Walk, Nantwich Town Tour, Welsh Row Tour and a Lake and
The Riverside Walk introduces visitors to the river, its wildlife
and history. The riverside area is home to the saline spring which
feeds the outdoor Brine Pool, and on which Nantwich's prosperity
has largely been founded.
walks are scheduled for April 9, May 7, June 11, and July 9.
Nantwich has one of the highest concentrations of Georgian and Tudor
buildings in England. These will be seen in both the Nantwich Town
Tours which run on February 19, March 9, April 23 and May 11, and
the Welsh Row Tours on February 23, March 26, April 6 and May 21.
All the above walks commence at Nantwich Museum at 11am.
Woodland Tours are scheduled for April 12, May 14, June 18 and
July 23. Nantwich Lake car park is the meeting point for the Lake and
Woodland Walks which commence at 11am.
All walks last approximately 90 minutes. Costs are just £5 (£4 for
Museum Members). Numbers are currently limited to 12 people and pre-booking is
strongly advised either in person at the Museum Shop, or by phoning
01270 627104or emailing the Museum. at
Groups of six or more people are welcome to book their own walking
tours on chosen topics.
THE Museum has welcomed Dr Trevor Evans, a former
chemical engineer, as the new Chair of the Board of Trustees who are
responsible for running
During his career he managed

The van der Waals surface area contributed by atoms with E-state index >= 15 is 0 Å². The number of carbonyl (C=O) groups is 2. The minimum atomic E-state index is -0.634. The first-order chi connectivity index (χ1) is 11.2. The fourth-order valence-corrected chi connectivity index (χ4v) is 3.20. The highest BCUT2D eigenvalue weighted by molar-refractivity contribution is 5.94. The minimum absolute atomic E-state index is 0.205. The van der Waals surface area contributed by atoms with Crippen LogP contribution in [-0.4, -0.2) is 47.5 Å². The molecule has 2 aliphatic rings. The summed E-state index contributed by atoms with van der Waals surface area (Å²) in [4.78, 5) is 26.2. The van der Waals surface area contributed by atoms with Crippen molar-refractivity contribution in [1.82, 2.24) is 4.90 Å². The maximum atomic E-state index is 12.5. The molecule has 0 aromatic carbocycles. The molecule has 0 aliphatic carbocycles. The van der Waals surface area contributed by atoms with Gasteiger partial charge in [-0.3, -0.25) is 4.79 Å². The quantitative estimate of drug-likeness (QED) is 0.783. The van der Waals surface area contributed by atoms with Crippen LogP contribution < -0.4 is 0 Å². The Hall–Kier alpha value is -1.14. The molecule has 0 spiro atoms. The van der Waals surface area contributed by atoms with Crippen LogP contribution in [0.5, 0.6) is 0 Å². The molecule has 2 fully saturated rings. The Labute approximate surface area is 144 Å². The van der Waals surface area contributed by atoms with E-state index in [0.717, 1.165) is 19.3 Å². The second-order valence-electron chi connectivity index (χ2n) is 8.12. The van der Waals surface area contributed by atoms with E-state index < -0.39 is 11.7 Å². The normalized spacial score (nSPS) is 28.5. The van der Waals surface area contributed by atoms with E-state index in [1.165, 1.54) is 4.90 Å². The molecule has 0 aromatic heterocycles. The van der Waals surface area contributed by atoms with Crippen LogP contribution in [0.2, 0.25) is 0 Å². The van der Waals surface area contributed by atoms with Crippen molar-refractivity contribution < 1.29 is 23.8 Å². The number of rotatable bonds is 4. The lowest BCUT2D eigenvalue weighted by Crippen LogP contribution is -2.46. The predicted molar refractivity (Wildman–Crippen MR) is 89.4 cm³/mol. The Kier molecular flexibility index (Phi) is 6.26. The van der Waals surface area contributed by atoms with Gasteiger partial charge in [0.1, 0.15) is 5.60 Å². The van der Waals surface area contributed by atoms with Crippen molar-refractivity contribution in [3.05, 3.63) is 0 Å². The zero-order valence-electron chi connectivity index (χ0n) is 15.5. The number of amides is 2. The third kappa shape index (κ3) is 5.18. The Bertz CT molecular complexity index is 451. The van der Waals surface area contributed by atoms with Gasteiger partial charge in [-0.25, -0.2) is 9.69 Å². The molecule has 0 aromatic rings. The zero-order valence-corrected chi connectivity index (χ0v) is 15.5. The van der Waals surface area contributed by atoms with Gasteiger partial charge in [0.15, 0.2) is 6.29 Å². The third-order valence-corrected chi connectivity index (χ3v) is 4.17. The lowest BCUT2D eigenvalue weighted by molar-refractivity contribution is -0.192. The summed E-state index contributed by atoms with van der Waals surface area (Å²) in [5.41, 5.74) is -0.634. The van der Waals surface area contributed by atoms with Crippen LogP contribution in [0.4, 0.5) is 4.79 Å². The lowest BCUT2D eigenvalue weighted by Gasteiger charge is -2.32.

professional bodies in the UK and Australia where, he commented
“The interface between volunteer and staff inputs was a key factor”,
and noted “one of the key roles of any charity in UK law is to
inspire the volunteer”.
Dr Evans has a keen interest in
local and architectural history. On retirement he enrolled in
Liverpool University’s History Department, where he was awarded an
MA (with Distinction) in Slavery Studies, while at the same time
taking up a position as a Visiting Professor at University College,
London, in Chemical Engineering.
This enabled consideration of the
interface between history and technology in connection with both
sugar slavery and the First World War munitions industry.
Dr Evans commented “I hope that my
skill set may be relevant to helping the Museum thrive and prosper”.
MUSEUM CLOSURES ENABLE
THE enforced closure of the Museum to the public
during the Covid-19 pandemic enabled several housekeeping tasks to take place which are difficult
under normal circumstances. The office has been re-located upstairs
in anticipation of a major re-organisation of the permanent
displays, while the installation of filters on the skylight has
facilitated more subdued lighting in the main gallery to avoid
damaging valuable artefacts.
Regular income streams, including
education activities with schools, town tours and outreach
activities, through which the Museum generates much of its income,
were all severely curtailed by the Covid-19 pandemic, although
the online shop and a series of successful webinars offset some
of the losses.
The social media activities of Nantwich
Digital Museum on Facebook and Twitter also played a
significant part in keeping the Museum active.
UPDATED FEBRUARY 11